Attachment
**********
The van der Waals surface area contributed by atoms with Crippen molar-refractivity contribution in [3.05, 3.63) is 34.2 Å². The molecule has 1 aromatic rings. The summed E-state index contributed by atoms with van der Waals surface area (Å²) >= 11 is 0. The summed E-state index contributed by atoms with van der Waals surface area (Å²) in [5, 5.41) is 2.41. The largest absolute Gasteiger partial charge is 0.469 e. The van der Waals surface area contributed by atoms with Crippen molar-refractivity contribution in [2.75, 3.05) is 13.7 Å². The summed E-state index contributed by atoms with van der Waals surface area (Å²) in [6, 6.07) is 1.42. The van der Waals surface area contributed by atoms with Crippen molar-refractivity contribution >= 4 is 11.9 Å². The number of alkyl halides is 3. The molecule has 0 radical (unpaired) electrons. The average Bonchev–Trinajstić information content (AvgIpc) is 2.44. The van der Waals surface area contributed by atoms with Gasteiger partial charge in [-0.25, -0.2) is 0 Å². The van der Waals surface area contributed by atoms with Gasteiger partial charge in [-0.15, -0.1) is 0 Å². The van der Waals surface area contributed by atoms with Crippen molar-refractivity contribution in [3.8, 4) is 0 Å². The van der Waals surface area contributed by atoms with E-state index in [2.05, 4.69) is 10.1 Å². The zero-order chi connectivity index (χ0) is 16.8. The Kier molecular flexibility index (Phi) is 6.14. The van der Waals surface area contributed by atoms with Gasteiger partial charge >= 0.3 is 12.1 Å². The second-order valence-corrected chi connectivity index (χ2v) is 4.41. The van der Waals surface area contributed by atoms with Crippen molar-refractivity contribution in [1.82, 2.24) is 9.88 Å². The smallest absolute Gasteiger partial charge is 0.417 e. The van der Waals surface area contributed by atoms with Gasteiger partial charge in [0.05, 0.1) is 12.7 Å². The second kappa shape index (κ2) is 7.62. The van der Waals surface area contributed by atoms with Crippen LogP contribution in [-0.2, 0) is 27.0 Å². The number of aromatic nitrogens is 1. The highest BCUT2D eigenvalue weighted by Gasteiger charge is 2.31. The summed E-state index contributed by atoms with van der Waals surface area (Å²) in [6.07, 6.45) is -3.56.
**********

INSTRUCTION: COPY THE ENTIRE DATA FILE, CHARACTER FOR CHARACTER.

The van der Waals surface area contributed by atoms with Crippen molar-refractivity contribution in [3.05, 3.63) is 34.2 Å². The molecule has 1 aromatic rings. The summed E-state index contributed by atoms with van der Waals surface area (Å²) >= 11 is 0. The summed E-state index contributed by atoms with van der Waals surface area (Å²) in [5, 5.41) is 2.41. The largest absolute Gasteiger partial charge is 0.469 e. The van der Waals surface area contributed by atoms with Crippen molar-refractivity contribution in [2.75, 3.05) is 13.7 Å². The summed E-state index contributed by atoms with van der Waals surface area (Å²) in [6, 6.07) is 1.42. The van der Waals surface area contributed by atoms with Crippen molar-refractivity contribution >= 4 is 11.9 Å². The number of alkyl halides is 3. The molecule has 0 radical (unpaired) electrons. The average Bonchev–Trinajstić information content (AvgIpc) is 2.44. The van der Waals surface area contributed by atoms with Gasteiger partial charge in [-0.25, -0.2) is 0 Å². The van der Waals surface area contributed by atoms with Gasteiger partial charge in [-0.15, -0.1) is 0 Å². The van der Waals surface area contributed by atoms with Crippen molar-refractivity contribution in [3.8, 4) is 0 Å². The van der Waals surface area contributed by atoms with E-state index in [2.05, 4.69) is 10.1 Å². The zero-order chi connectivity index (χ0) is 16.8. The Kier molecular flexibility index (Phi) is 6.14. The van der Waals surface area contributed by atoms with Gasteiger partial charge >= 0.3 is 12.1 Å². The second-order valence-corrected chi connectivity index (χ2v) is 4.41. The van der Waals surface area contributed by atoms with Crippen molar-refractivity contribution in [1.82, 2.24) is 9.88 Å². The smallest absolute Gasteiger partial charge is 0.417 e. The van der Waals surface area contributed by atoms with Gasteiger partial charge in [0.05, 0.1) is 12.7 Å². The second kappa shape index (κ2) is 7.62. The van der Waals surface area contributed by atoms with Crippen LogP contribution in [-0.2, 0) is 27.0 Å². The number of aromatic nitrogens is 1. The highest BCUT2D eigenvalue weighted by Gasteiger charge is 2.31. The summed E-state index contributed by atoms with van der Waals surface area (Å²) in [6.07, 6.45) is -3.56.